I’m a roll with the punches, make the best of a bad situation, look-on-the-bright side kind of gal. I’m not one to dwell on something that can’t be changed.
Some days, it’s something as simple as turning a “no” into a “yes” from my toddler — or husband. Other days, it’s been overhearing conversations of our new POTUS. No matter which way you feel about that, or other aspects of life, one day I’d had it up to here — insert hand high above my head — so finally I said:
“You guys, it’s going to be fine. Everything is going to be fine. It is what it is.”
Apparently, I’m a harebrained fool who believes centaurs are real because one of my friends snapped back at me:
“How can you say that? How can you say everything is going to be fine?”
It was in this moment I realized something important about the stigma of being positive where most choose negativity.
Many people believe that those who are positive in negative situations are blind to the hard truths of life. That to remain optimistic in the most horrible situations means you are ignorant, naive and innocent. But don’t you think the ones who remain optimistic are the ones who have the most honest grasp on life?
To remain positive means to accept the world as it is — whether dark and stormy, or sunny with bright blue skies. Choosing positivity, no matter how dark the seas, does not make you ignorant or oblivious to the potential harm that could come your way.
Choosing positivity means you are mindful.
Connecting Mindfulness and Positivity
Mindfulness is being fully aware of your thoughts, feelings, body and environment. It’s being completely mindful to everything as is, without your subjective opinions. This allows you to rid yourself of the habit of judging something according to whether you like it or not.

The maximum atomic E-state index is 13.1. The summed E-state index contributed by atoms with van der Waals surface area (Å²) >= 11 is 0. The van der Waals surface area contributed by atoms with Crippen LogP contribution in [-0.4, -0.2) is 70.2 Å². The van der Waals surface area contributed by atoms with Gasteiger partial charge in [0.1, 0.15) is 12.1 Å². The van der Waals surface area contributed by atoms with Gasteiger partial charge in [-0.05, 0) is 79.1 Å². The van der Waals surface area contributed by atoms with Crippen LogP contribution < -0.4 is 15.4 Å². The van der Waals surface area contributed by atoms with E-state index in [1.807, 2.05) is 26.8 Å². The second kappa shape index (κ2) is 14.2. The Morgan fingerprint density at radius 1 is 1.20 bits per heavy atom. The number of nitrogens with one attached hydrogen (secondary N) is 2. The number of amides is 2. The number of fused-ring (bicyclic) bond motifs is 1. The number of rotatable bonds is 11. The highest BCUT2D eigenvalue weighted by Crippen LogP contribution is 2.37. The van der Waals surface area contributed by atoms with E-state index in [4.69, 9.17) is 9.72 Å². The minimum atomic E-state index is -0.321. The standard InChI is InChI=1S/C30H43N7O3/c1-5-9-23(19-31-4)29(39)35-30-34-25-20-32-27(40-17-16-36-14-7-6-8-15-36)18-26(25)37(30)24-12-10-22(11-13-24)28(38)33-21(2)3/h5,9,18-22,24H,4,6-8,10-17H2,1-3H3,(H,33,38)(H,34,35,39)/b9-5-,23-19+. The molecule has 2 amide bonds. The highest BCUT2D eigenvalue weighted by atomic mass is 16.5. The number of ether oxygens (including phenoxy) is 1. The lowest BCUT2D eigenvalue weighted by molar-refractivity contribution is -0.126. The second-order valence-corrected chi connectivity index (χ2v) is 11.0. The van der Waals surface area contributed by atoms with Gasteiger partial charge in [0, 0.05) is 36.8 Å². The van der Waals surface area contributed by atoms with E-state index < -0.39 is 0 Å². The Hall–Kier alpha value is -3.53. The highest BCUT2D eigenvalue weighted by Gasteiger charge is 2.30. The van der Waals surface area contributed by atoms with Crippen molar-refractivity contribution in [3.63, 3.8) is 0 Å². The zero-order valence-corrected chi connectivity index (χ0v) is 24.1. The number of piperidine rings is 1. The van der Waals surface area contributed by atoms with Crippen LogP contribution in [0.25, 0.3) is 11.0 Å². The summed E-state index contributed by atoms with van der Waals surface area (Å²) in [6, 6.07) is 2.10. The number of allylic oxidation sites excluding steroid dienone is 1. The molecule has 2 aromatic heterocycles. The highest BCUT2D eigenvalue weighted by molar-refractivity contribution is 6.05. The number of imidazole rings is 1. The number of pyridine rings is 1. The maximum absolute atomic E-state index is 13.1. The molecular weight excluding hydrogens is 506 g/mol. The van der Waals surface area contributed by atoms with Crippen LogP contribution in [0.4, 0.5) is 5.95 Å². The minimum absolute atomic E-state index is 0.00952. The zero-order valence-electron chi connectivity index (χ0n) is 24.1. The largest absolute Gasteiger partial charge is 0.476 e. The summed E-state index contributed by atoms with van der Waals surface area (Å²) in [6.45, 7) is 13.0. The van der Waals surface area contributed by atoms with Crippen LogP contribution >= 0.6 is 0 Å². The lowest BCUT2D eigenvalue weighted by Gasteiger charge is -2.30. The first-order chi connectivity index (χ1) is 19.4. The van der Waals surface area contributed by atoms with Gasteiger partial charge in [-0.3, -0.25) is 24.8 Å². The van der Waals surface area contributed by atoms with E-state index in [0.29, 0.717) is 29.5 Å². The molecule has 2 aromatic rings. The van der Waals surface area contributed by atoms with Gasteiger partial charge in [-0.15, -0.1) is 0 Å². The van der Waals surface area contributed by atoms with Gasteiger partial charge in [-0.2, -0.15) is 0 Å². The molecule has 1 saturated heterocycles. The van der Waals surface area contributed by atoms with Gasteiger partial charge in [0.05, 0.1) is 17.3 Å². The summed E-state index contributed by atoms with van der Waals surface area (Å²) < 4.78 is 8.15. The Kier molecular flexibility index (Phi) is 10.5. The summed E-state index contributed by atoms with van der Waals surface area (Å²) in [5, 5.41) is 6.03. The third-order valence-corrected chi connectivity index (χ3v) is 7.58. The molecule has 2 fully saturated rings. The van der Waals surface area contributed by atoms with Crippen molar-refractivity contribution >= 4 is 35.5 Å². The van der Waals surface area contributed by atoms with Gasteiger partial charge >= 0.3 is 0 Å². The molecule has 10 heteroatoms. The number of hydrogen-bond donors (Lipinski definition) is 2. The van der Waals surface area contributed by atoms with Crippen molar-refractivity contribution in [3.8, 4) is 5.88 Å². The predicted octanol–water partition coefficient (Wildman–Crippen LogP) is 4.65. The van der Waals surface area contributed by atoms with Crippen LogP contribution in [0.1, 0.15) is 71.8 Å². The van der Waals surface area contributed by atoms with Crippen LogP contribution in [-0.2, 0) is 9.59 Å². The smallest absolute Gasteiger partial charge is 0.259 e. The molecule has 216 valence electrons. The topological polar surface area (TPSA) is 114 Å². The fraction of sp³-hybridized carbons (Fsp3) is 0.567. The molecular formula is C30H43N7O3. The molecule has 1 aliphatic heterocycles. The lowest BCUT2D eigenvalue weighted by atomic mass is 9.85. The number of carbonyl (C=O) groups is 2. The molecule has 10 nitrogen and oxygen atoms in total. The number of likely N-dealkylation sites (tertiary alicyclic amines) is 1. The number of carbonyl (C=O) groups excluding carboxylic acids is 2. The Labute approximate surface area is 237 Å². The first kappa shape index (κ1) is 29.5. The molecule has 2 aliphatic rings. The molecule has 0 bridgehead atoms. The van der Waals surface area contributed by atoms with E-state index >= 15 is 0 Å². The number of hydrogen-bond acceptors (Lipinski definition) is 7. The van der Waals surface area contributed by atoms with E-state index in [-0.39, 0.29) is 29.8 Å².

Positive thinking, on the other hand, is an attitude that believes in the good, expects favorable results and releases into the mind thoughts and words that are conductive to growth.
There is something to be said about positivity and mindfulness being opposites. After all, being positive means you look on the bright side of a bad situation, while being mindful means acknowledging the bad, accepting it and moving on. I argue they aren’t opposites at all, rather they feed off of one another.
3 Ways Positive Thinking Fuels a Mindful Existence
Many people turn to mindful meditation to rid themselves of negative thinking. They’re using the practice of mindfulness to become more positive people.
When you release yourself of biased opinion, you have a clearer vision of the world and a broader awareness that allows you to think beyond your own subjective opinions. This in turn adds fuel to your positive outlook.
Buddha Says So
In order to understand and truly be mindful, you have to have a grasp on the true meaning of being positive. You have to look past the “hunky-dory-everything-is-fine attitude” and have the awareness that comes with the teachings of mindfulness, which ultimately will lead you to a more meaningful positive outlook.
Buddha’s teachings of mindfulness come with many practices that ultimately lead you to enlightenment. In fact, one of The Four Foundations Of Mindfulness, The Mindfulness of Dharma, practices awareness of the inter-existence of all things— that everything is temporary, without self-essence, and conditioned by everything else.
Dharma teaches that you open yourself to the whole world and allow yourself to just be. It is here that positivity is most powerful and fuels mindfulness and urges you to practice awareness of the inter-existence of all things.
It Is What It Is
Some people hate the adage “it is what it is,” but I believe when used in the right context, this is the most honest expression out there. It’s vague, general and annoyingly simple, but sometimes it’s the only way to explain something you just can’t put into words.
Sometimes when I’m positive in a not-so-great situation, it’s most mindful to just think — it is what it is — and move forward. Plain and simple. Because the core of being mindful is living in the moment and awakening to experience. When you can observe your thoughts and feelings from a distance, you aren’t judging them good or bad, rather letting them exist for what they are. This way of mindful thinking, in turn, leads to a more positive existence.
I explained to my friend why I had a seemingly nonchalant attitude about a very important matter. She still disagreed with my “it is what it is” demeanor. In that moment, I let her know I saw her meaning, but I realized the most positive and mindful thing to do was move on. No one will ever truly understand you the way you want to be understood.
Positivity is something you practice and learn, the same way you do mindfulness, and when you recognize they thrive off one another you can lead a more positive, more mindful and much happier existence.